You may be apprehensive or scared about entering a detox program, particularly if you aren’t acquainted with the detoxification process. Detox is a safe, medically supervised method designed to clear your system of alcohol and other substances.Trained medical and psychiatric staff members provide around-the-clock support and are available to intervene if the patient experiences medical complications related to withdrawal.8

The objective of an alcohol detox program is to help patients withdraw from alcohol comfortably and safely and prepare them to transition into an alcohol abuse recovery program. Detoxification typically has 3 key components, including:8

  • Evaluation: A mental health professional administers an intake evaluation, which assesses the severity of your addiction, as well as your mental and physical health condition. This information will be used to create an individualized detox treatment plan for you.
  • Stabilization: Staff members provide monitoring and support throughout the withdrawal process with the goal of identifying potential complications and intervening appropriately.
  • Helping the patient transition into treatment: Once you are medically stabilized, the staff members will create a plan for you to transition into a recovery program that can equip you with relapse prevention skills that will help you maintain sobriety in the long run.

Alcohol detox programs provide a structured environment for those detoxing from alcohol while addiction treatment programs provide an intensive and thorough approach to recovery by addressing the underlying issues driving substance abuse.

Detox Options

Withdrawing from alcohol can be uncomfortable, but programs are available to help you get though the process safely with minimal emotional or physical trauma. There are several levels of care, and it is sometimes hard to know which choice is the best for you. Here is a list of detox options:

  • Hospital setting: Many hospitals have detox units where medical professionals are trained to closely monitor your condition and keep you safe. Oftentimes people receive detoxification services at a hospital after experiencing a medical emergency, such as alcohol poisoning or severe, prolonged seizures.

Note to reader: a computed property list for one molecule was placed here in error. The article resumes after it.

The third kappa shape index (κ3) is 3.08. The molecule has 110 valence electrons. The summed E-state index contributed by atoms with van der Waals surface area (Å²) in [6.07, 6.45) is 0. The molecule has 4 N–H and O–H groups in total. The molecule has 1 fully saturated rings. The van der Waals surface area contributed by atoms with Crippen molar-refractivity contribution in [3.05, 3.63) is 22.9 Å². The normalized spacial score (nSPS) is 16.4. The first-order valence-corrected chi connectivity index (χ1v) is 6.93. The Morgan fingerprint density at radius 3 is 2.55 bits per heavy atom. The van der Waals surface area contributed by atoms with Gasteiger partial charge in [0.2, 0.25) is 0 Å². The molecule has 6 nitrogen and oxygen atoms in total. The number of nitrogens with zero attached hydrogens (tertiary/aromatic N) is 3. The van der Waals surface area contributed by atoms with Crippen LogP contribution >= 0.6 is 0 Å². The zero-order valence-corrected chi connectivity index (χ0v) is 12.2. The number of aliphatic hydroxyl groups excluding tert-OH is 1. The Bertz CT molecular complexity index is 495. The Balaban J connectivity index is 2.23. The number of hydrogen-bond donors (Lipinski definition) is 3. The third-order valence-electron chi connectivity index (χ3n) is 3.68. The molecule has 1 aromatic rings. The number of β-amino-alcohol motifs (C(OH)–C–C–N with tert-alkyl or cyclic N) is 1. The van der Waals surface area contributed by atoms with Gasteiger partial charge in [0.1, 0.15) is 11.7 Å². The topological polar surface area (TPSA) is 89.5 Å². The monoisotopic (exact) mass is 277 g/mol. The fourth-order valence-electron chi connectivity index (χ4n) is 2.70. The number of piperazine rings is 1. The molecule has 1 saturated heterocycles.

• Inpatient treatment: You live at the residential detox facility for the duration of detox, receiving 24-hour monitoring and care. Medications, such as benzodiazepines, may be utilized to increase safety by minimizing agitation and lowering the risk of seizure.
  • Outpatient detox: Some clinics and private physicians offer outpatient detox programs in which you live at home but attend the program or visit your doctor’s office on a daily schedule. As alcohol withdrawal can be quite severe, outpatient detox options are reserved for those who have been thoroughly evaluated by a physician or other substance abuse treating professional, and found to be at minimal risk of experiencing a complicated withdrawal.

Detoxification is only the first step in treating alcoholism. Many have failed to maintain sobriety because they tried to return to their old lives once they detoxed from alcohol. Relapse is a very real possibility unless one is armed with the tools to stay on the path of recovery. Alcohol and drug detox are step one; additional treatment helps provide these relapse prevention tools.

Sources

  1. National Institute on Alcohol Abuse and Alcoholism. (2016). Alcohol facts and statistics.
  2. American Psychiatric Association. (2013). Diagnostic and statistical manual of mental disorders (5th Edition). Arlington, VA: American Psychiatric Publishing.
  3. Substance Abuse and Mental Health Services Administration. (2010). Substance Abuse Treatment Advisory: Protracted Withdrawal.
  4. Substance Abuse and Mental Health Services Administration. (2013). A treatment improvement protocol tip 45.
  5. National Center for Biotechnology Information US National Library of Medicine. (2006). Overview, essential concepts, and definitions in detoxification.
  6. Centers for Disease Control and Prevention.(2016). Fact Sheets-Alcohol Use and Your Health.
  7. National Institute on Alcohol Abuse and Alcoholism. (n.d.). Alcohol’s Effects on the Body.
  8. Substance Abuse and Mental Health Services Administration. (2006). Detoxification and substance abuse treatment.